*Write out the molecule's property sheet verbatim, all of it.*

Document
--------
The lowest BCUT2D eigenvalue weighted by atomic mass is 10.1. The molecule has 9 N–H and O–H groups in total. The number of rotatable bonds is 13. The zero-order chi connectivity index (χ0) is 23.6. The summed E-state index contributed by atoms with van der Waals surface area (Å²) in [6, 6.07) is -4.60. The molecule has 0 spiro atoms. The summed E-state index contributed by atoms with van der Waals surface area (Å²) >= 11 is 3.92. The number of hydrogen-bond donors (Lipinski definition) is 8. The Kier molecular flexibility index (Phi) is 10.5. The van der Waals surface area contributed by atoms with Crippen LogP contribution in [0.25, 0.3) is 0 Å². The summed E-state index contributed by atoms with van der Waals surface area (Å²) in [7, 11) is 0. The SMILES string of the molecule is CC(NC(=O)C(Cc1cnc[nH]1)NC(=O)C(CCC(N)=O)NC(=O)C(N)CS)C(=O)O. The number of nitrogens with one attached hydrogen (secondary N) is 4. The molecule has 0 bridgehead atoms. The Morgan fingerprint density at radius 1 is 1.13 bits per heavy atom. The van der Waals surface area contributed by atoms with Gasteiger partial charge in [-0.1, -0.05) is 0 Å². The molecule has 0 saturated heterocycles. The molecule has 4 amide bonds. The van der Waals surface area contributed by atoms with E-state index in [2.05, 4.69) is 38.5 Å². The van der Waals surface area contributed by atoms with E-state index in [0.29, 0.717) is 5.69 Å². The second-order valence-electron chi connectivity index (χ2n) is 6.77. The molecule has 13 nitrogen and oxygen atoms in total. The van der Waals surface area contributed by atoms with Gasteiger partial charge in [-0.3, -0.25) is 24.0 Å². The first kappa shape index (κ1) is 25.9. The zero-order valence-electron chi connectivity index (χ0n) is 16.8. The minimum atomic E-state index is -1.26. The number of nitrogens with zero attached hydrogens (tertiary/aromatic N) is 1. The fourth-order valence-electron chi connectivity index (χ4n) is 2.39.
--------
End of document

The lowest BCUT2D eigenvalue weighted by atomic mass is 10.1. The molecule has 9 N–H and O–H groups in total. The number of rotatable bonds is 13. The zero-order chi connectivity index (χ0) is 23.6. The summed E-state index contributed by atoms with van der Waals surface area (Å²) in [6, 6.07) is -4.60. The molecule has 0 spiro atoms. The summed E-state index contributed by atoms with van der Waals surface area (Å²) >= 11 is 3.92. The number of hydrogen-bond donors (Lipinski definition) is 8. The Kier molecular flexibility index (Phi) is 10.5. The van der Waals surface area contributed by atoms with Crippen LogP contribution in [0.25, 0.3) is 0 Å². The summed E-state index contributed by atoms with van der Waals surface area (Å²) in [7, 11) is 0. The SMILES string of the molecule is CC(NC(=O)C(Cc1cnc[nH]1)NC(=O)C(CCC(N)=O)NC(=O)C(N)CS)C(=O)O. The number of nitrogens with one attached hydrogen (secondary N) is 4. The molecule has 0 bridgehead atoms. The Morgan fingerprint density at radius 1 is 1.13 bits per heavy atom. The van der Waals surface area contributed by atoms with Gasteiger partial charge in [-0.1, -0.05) is 0 Å². The molecule has 0 saturated heterocycles. The molecule has 4 amide bonds. The van der Waals surface area contributed by atoms with E-state index in [2.05, 4.69) is 38.5 Å². The van der Waals surface area contributed by atoms with E-state index in [0.29, 0.717) is 5.69 Å². The second-order valence-electron chi connectivity index (χ2n) is 6.77. The molecule has 13 nitrogen and oxygen atoms in total. The van der Waals surface area contributed by atoms with Gasteiger partial charge in [-0.3, -0.25) is 24.0 Å². The first kappa shape index (κ1) is 25.9. The zero-order valence-electron chi connectivity index (χ0n) is 16.8. The minimum atomic E-state index is -1.26. The number of nitrogens with zero attached hydrogens (tertiary/aromatic N) is 1. The fourth-order valence-electron chi connectivity index (χ4n) is 2.39.